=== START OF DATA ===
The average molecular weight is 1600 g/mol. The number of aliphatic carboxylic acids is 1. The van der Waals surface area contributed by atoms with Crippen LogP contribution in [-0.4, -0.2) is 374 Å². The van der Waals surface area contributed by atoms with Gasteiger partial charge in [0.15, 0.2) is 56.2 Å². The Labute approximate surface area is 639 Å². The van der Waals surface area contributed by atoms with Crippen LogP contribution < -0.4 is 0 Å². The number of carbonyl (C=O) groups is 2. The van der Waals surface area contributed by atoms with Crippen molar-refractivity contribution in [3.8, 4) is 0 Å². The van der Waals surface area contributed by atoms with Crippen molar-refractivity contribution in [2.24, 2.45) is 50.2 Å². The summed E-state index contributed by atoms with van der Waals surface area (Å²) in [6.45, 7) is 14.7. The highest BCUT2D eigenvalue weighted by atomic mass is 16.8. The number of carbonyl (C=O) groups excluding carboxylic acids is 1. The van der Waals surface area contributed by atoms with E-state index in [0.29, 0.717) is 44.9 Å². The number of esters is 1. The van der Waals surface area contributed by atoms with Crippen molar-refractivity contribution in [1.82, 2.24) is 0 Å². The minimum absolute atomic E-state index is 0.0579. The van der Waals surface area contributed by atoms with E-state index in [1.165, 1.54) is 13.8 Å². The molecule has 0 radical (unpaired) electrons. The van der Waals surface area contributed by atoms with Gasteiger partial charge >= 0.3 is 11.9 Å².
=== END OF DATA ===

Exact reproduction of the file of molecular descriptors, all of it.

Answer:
The average molecular weight is 1600 g/mol. The number of aliphatic carboxylic acids is 1. The van der Waals surface area contributed by atoms with Crippen LogP contribution in [-0.4, -0.2) is 374 Å². The van der Waals surface area contributed by atoms with Gasteiger partial charge in [0.15, 0.2) is 56.2 Å². The Labute approximate surface area is 639 Å². The van der Waals surface area contributed by atoms with Crippen LogP contribution < -0.4 is 0 Å². The number of carbonyl (C=O) groups is 2. The van der Waals surface area contributed by atoms with Crippen molar-refractivity contribution in [3.8, 4) is 0 Å². The van der Waals surface area contributed by atoms with Crippen molar-refractivity contribution in [2.24, 2.45) is 50.2 Å². The summed E-state index contributed by atoms with van der Waals surface area (Å²) in [6.45, 7) is 14.7. The highest BCUT2D eigenvalue weighted by atomic mass is 16.8. The number of carbonyl (C=O) groups excluding carboxylic acids is 1. The van der Waals surface area contributed by atoms with E-state index in [0.29, 0.717) is 44.9 Å². The number of esters is 1. The van der Waals surface area contributed by atoms with Crippen molar-refractivity contribution in [1.82, 2.24) is 0 Å². The minimum absolute atomic E-state index is 0.0579. The van der Waals surface area contributed by atoms with E-state index in [1.165, 1.54) is 13.8 Å². The molecule has 0 radical (unpaired) electrons. The van der Waals surface area contributed by atoms with Gasteiger partial charge >= 0.3 is 11.9 Å².